Te Deum laudamus

Te Dominum confitemur

St. Ambrose

St. Ambrose was Bishop of Milan at the end of the 4th century. Previously he had been Governor of Aemilia and Liguria. When he went to quell the troubles that were brewing between the Orthodox and the Arians in electing a new Bishop of Milan, the people were so impressed by him that they began to cry out, “Ambrose for Bishop.” One big trouble–Ambrose was still a catechumen. He was immediately baptized and, eight days later, made a bishop.

St. Ambrose was an exemplary bishop, defending the Orthodox faith of Nicaea against the newest onslaught of Arianism. But he also defended the moral teachings of the Church against no one less than the Emperor Theodosius. When the governor of Thessaloniki had been killed in a riot, Theodosius punished the city by massacering more than seven thousands citizens. When the Emperor came to Milan (the imperial residence in the West) and tried to enter the Cathedral, Ambrose stood against him and excommunicated him. Theodosius humbly accepted this rebuke and joined the ranks of the penitents.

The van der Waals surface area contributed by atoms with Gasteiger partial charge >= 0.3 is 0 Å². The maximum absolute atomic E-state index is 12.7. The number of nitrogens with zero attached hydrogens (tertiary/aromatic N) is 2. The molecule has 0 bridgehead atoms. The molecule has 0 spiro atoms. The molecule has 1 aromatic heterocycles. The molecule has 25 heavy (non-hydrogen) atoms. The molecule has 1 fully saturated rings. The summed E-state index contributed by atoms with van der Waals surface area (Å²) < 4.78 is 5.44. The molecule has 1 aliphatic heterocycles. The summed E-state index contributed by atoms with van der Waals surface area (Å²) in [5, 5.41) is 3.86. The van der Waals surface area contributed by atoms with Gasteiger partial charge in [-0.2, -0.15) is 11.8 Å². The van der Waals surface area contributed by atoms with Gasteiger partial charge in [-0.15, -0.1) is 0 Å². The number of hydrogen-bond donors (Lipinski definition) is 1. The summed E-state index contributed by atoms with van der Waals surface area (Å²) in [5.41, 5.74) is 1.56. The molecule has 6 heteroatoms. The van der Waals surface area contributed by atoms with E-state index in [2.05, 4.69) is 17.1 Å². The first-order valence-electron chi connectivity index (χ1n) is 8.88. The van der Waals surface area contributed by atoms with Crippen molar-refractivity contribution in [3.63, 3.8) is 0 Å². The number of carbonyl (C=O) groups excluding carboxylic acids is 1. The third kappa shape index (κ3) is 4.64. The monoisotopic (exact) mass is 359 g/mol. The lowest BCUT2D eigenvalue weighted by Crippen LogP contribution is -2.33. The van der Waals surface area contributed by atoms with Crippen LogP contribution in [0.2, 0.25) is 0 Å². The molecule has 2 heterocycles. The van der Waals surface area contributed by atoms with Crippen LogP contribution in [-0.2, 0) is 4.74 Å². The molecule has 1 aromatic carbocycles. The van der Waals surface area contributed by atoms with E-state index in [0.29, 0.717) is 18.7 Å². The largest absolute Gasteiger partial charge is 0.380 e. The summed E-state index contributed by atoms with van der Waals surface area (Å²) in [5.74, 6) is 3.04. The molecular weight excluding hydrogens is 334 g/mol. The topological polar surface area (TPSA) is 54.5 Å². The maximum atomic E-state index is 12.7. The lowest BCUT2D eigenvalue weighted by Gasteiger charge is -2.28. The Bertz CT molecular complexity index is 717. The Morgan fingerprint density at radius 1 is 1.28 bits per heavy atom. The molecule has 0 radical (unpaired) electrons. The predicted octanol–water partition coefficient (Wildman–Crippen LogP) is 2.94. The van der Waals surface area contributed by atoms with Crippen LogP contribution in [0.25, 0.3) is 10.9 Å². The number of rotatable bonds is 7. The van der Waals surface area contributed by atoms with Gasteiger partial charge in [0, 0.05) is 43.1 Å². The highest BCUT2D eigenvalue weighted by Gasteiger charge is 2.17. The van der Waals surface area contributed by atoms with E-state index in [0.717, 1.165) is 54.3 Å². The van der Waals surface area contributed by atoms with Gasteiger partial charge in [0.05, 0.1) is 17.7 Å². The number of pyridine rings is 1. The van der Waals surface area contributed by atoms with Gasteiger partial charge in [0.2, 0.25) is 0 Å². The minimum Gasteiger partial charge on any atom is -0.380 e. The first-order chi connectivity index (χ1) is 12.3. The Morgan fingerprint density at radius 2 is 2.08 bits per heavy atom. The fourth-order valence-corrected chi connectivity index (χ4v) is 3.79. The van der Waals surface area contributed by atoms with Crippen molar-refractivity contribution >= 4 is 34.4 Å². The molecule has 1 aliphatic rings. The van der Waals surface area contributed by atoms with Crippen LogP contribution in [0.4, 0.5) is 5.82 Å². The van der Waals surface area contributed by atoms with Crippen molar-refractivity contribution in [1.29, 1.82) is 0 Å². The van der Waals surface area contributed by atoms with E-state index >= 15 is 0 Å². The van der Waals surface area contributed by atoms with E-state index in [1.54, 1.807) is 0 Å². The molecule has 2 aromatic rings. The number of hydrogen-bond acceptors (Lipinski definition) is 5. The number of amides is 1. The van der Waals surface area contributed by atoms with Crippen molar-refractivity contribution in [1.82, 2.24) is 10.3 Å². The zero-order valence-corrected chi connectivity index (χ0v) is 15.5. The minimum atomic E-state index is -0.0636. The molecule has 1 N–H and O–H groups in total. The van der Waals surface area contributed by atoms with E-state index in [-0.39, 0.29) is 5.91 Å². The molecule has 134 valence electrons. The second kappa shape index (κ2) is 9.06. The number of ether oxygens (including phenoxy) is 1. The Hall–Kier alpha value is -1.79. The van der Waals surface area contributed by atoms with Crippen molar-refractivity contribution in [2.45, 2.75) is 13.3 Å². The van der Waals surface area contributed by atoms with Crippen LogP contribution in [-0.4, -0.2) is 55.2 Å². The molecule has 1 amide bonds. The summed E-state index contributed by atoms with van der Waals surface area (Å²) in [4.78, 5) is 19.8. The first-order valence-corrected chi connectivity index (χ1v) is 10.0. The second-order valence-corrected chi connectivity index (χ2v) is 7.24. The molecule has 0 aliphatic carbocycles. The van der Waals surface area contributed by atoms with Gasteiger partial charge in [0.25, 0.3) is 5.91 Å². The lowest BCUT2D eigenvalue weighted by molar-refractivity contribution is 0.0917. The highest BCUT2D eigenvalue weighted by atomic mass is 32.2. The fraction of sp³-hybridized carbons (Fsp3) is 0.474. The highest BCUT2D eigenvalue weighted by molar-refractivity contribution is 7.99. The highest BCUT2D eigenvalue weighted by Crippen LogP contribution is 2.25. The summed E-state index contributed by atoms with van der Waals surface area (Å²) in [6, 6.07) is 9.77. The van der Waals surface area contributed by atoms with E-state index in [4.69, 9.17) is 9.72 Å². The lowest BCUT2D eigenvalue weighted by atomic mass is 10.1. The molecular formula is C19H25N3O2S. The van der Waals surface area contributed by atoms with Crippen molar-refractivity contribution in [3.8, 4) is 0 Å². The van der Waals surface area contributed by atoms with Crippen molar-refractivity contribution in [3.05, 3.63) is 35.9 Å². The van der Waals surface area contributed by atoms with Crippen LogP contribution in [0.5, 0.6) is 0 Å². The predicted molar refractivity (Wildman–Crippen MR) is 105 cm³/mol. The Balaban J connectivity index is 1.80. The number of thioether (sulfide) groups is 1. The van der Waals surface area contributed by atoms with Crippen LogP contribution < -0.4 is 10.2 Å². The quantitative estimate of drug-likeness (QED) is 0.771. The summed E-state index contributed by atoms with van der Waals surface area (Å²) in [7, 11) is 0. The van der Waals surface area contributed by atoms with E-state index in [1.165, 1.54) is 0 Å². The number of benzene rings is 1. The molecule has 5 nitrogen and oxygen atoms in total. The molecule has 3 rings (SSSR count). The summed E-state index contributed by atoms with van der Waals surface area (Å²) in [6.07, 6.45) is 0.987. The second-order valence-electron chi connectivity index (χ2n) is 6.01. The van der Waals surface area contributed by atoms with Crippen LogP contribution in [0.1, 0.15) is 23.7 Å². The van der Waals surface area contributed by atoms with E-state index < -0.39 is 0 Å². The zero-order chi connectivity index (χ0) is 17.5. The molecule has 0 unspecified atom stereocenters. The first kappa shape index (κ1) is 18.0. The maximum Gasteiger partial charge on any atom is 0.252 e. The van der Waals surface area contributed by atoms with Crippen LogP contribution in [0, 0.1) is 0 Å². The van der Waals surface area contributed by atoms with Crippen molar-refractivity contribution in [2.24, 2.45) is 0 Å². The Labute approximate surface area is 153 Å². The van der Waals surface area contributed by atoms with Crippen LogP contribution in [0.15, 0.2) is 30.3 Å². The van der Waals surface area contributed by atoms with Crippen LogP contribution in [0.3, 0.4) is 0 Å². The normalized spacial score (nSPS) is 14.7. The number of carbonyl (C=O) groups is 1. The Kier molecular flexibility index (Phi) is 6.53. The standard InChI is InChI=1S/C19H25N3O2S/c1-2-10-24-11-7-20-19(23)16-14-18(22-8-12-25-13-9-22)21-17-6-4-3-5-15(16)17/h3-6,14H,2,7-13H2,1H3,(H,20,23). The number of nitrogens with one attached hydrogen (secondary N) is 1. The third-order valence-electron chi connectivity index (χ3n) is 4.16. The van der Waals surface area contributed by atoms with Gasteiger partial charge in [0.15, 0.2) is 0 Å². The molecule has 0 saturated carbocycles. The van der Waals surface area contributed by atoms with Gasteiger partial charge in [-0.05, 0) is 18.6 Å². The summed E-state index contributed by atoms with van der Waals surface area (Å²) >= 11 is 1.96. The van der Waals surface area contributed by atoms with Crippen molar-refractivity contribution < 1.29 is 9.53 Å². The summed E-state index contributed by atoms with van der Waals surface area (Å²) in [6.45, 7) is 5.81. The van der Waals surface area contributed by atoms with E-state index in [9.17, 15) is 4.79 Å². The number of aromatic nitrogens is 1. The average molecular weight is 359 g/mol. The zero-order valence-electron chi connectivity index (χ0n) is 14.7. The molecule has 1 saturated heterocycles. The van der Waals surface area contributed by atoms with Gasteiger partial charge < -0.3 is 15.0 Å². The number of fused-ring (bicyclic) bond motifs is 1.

St. Ambrose was also famous for his beautiful hymns. His simple phrases encapsulate the great truths of our Faith. Probably the most famous hymn attributed to St. Ambrose is called the Te Deum (from its first words). It is used in the West as a service of thanksgiving (comparable to the Artoklasia in the Greek Church) and is sung at very solemn times. The hymn is a magificent monument of the Orthodox faith and the effect this Faith should have in our lives. Here is a translation of the beginning.

We praise you, O God. We acknowledge you to be the Lord. The whole earth worships you as the eternal Father. All Angels, the Heavens and all Powers, the Cherubim and Seraphim with ceaseless voice cry out: Holy, holy, holy, Lord God of hosts, the heavens and earth are filled with the majesty of your glory.

After meditating on the transcendence of the Father, the hymn turns to praise of the Son and the history of salvation. One of the most moving verses of the hymn is this:

Tu ad liberandum suscepturus hominem, non horruisti virginis uterum.

When you took it upon yourself to free humanity, you did not despise the Virgin’s womb.

Such a profound formulation of the divine kenosis or emptying; God himself submitted to dwell in a Virgin’s womb, to undergo nine months of gestation and then a human birth.

The hymn concludes with a simple and yet profound prayer of faith.

In te Domine speravi; non confundar in aeternum.

I have hoped in you , O Lord; may I never be confounded.

I have attached a video of this beautiful hymn attributed to St. Ambrose. I chose this particular video because, although it may not be the best “performance”, it is sung in the context of Liturgy and prayer.